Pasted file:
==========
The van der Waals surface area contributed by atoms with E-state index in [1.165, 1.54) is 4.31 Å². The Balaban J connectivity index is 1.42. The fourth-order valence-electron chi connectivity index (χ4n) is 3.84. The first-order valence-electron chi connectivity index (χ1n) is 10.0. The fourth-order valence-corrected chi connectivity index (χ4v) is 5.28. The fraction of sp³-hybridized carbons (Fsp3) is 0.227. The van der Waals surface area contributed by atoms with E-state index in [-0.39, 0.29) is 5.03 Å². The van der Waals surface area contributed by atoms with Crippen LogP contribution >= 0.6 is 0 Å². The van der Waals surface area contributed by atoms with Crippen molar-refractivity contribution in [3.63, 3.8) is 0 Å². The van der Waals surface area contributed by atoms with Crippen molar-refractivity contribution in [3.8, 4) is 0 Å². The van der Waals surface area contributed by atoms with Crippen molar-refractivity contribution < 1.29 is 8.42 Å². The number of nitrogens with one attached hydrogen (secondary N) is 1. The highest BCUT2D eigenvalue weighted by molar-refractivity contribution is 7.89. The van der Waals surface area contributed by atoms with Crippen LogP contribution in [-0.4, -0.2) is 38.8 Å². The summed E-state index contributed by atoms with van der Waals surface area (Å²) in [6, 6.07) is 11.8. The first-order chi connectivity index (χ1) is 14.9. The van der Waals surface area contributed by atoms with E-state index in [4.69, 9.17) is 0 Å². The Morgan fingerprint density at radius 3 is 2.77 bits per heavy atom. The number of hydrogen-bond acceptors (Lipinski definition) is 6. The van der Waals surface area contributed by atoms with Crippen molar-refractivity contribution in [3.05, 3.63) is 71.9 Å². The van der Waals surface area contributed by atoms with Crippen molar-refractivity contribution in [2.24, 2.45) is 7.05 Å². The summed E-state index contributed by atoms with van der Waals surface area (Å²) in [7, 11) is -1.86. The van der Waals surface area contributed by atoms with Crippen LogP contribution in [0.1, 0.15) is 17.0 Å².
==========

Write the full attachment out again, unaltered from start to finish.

The van der Waals surface area contributed by atoms with E-state index in [1.165, 1.54) is 4.31 Å². The Balaban J connectivity index is 1.42. The fourth-order valence-electron chi connectivity index (χ4n) is 3.84. The first-order valence-electron chi connectivity index (χ1n) is 10.0. The fourth-order valence-corrected chi connectivity index (χ4v) is 5.28. The fraction of sp³-hybridized carbons (Fsp3) is 0.227. The van der Waals surface area contributed by atoms with E-state index in [-0.39, 0.29) is 5.03 Å². The van der Waals surface area contributed by atoms with Crippen LogP contribution >= 0.6 is 0 Å². The van der Waals surface area contributed by atoms with Crippen molar-refractivity contribution in [3.63, 3.8) is 0 Å². The van der Waals surface area contributed by atoms with Crippen molar-refractivity contribution in [3.8, 4) is 0 Å². The van der Waals surface area contributed by atoms with Crippen molar-refractivity contribution < 1.29 is 8.42 Å². The number of nitrogens with one attached hydrogen (secondary N) is 1. The highest BCUT2D eigenvalue weighted by molar-refractivity contribution is 7.89. The van der Waals surface area contributed by atoms with Crippen LogP contribution in [-0.4, -0.2) is 38.8 Å². The summed E-state index contributed by atoms with van der Waals surface area (Å²) in [6, 6.07) is 11.8. The first-order chi connectivity index (χ1) is 14.9. The van der Waals surface area contributed by atoms with E-state index in [4.69, 9.17) is 0 Å². The Morgan fingerprint density at radius 3 is 2.77 bits per heavy atom. The number of hydrogen-bond acceptors (Lipinski definition) is 6. The van der Waals surface area contributed by atoms with Crippen molar-refractivity contribution in [3.05, 3.63) is 71.9 Å². The van der Waals surface area contributed by atoms with Crippen molar-refractivity contribution in [2.24, 2.45) is 7.05 Å². The summed E-state index contributed by atoms with van der Waals surface area (Å²) in [7, 11) is -1.86. The van der Waals surface area contributed by atoms with Crippen LogP contribution in [0.1, 0.15) is 17.0 Å².